The national debt hit a new record high of $22 trillion this week, according to figures released by the Treasury Department. That works out to about $66,000 for every man, woman, and child in the country.
It's a record that likely won't stand for long. We're less than a year removed from surpassing the $21 trillion threshold, and just a little over 17 months have passed since the debt climbed above $20 trillion for the first time. The Congressional Budget Office (CBO) expects the federal government to run a $900 billion deficit this year, and by next year, the government will be adding more $1 trillion to the national debt every 12 months.
Hitting the $22 trillion threshold this week is "another sad reminder of the inexcusable tab our nation's leaders continue to run up and will leave for the next generation," said former New Hampshire Gov. Judd Gregg and former Pennsylvania Gov. Edward Rendell, co-chairs of the Campaign To Fix The Debt, a bipartisan group pushing for fiscal responsibility in Washington, D.C.
"The fiscal recklessness over past years has been shocking," the former governors said in a statement.
Look a few more years into the future and things really start to accelerate. Unlike a decade ago, when the so-called Great Recession (and the questionable federal policies crafted in response to it) caused deficits to spike, the current increase is not a short-term problem that will be solved as soon as the economy rights itself. Instead, we're now at the beginning of a long upwards climb that has no end in sight—unless significant policy changes are enacted.
Here's how the CBO projects the national debt to grow, relative to America's gross domestic product—which roughly represents the size of the national economy—over the next few decades.
Under current law—which assumes, among other things, that the 2017 tax cuts will expire in 2025 and not be extended—the national debt will double from 78 percent of gross domestic product (GDP) this year to 160 percent of GDP by 2050. It would hit 360 percent of GDP, and still be climbing, by the end of the CBO's 75-year projection window in 2093.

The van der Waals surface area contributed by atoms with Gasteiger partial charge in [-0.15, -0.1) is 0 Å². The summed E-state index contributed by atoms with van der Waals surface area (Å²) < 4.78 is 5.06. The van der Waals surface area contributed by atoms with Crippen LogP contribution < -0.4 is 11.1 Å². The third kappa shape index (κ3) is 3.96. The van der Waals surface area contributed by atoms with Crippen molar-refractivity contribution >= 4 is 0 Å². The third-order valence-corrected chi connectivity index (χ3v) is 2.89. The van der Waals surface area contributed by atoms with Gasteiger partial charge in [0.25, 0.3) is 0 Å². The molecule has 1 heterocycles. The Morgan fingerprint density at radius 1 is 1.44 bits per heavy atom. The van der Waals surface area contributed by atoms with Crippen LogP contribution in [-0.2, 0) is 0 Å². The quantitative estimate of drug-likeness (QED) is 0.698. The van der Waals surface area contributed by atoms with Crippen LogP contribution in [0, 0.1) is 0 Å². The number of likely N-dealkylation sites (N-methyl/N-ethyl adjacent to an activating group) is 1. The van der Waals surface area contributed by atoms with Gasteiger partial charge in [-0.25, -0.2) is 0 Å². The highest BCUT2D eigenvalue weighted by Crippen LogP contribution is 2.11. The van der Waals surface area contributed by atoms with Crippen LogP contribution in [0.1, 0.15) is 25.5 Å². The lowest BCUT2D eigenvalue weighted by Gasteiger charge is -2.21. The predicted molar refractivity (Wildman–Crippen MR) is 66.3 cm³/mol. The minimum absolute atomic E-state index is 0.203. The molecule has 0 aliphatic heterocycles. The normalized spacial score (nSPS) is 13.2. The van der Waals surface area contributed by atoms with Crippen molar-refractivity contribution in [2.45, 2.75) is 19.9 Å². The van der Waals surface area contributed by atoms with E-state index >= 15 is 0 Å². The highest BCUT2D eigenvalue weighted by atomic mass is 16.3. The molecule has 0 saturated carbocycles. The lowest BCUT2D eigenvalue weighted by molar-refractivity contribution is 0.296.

In the so-called "alternative fiscal scenario," which assumes current policies (such those tax cuts) are kept in place, the debt would hit 225 percent of GDP by 2050 and more than 600 percent of GDP by 2093.
Either way, that sort of trajectory should inspire immediate action. But President Donald Trump completely ignored the national debt issue in last week's State of the Union address, and he's previously shrugged off worries about the national debt because things won't get really bad until he's out of office. Mick Mulvaney, the president's acting chief of staff and a former congressional budget hawk, now says "nobody cares" about the debt.
The thing is, he seems to be right. In Washington, much of the discussion over the past week has focused on Democratic plans to spend untold piles of cash on a "Green New Deal" that would require a mobilization of the entire economy to fight climate change. Republicans, meanwhile, spent the past two years with full control of the federal government and used that opportunity to increase spending and cut taxes, which is not a formula for deficit reduction. Those tax cuts were defensible in many ways—the reduction in the corporate tax rates makes America competitive with the rest of the world—but it is undeniable that they added to the debt.
Indeed, a $22 trillion national debt is not the result of any single bad decision. Entitlement programs—Social Security, Medicare, and Medicaid—are the main drivers of the long-term deficit, but endlessly expensive (and just plain endless) foreign wars, the 2017 tax cuts, and a bipartisan consensus that spending should keep growing faster than revenues have played important roles too.
The other problem is that the national debt isn't just getting bigger—it's getting more expensive too. Already, interest on the national debt consumes about $390 billion annually. That's more than any federal department or agency except the Pentagon, and it is only going to keep getting bigger.
As Brian Riedl, a senior fellow at the Manhattan Institute, told Reason last year:
The danger is that if the debt keeps growing, at a certain point investors will stop lending us money at reasonable interest rates. They will be reasonably concerned that the debt is growing beyond our ability to finance it. They will demand higher interest rates, and every one percentage point increase in interest rates will add $13 trillion in interest costs over 30 years. As interest rates go up, we will have to borrow even more to make the interest payments, which causes the debt to go even higher. At a certain point, the investors will demand that we get our fiscal house in order. It will likely start with low-hanging fruit—tax hikes for the rich, for example—but those won't be enough.
Eventually, you'll be left with two choices. Either significantly raise taxes on the middle class or significantly cut benefits to current seniors. If we do neither, you will have a major financial crisis.
Hitting the $22 trillion threshold is just one step towards that future debt crisis, but it will take a long time to reverse these trends. The time to start is now, while the economy is still growing—because another recession will only make these problems more intractable. Unfortunately, there's little reason to expect Congress or the current president to take meaningful steps to defuse the long-term debt crisis before we hit the next milestone along the road—which won't take long at the rate we're going.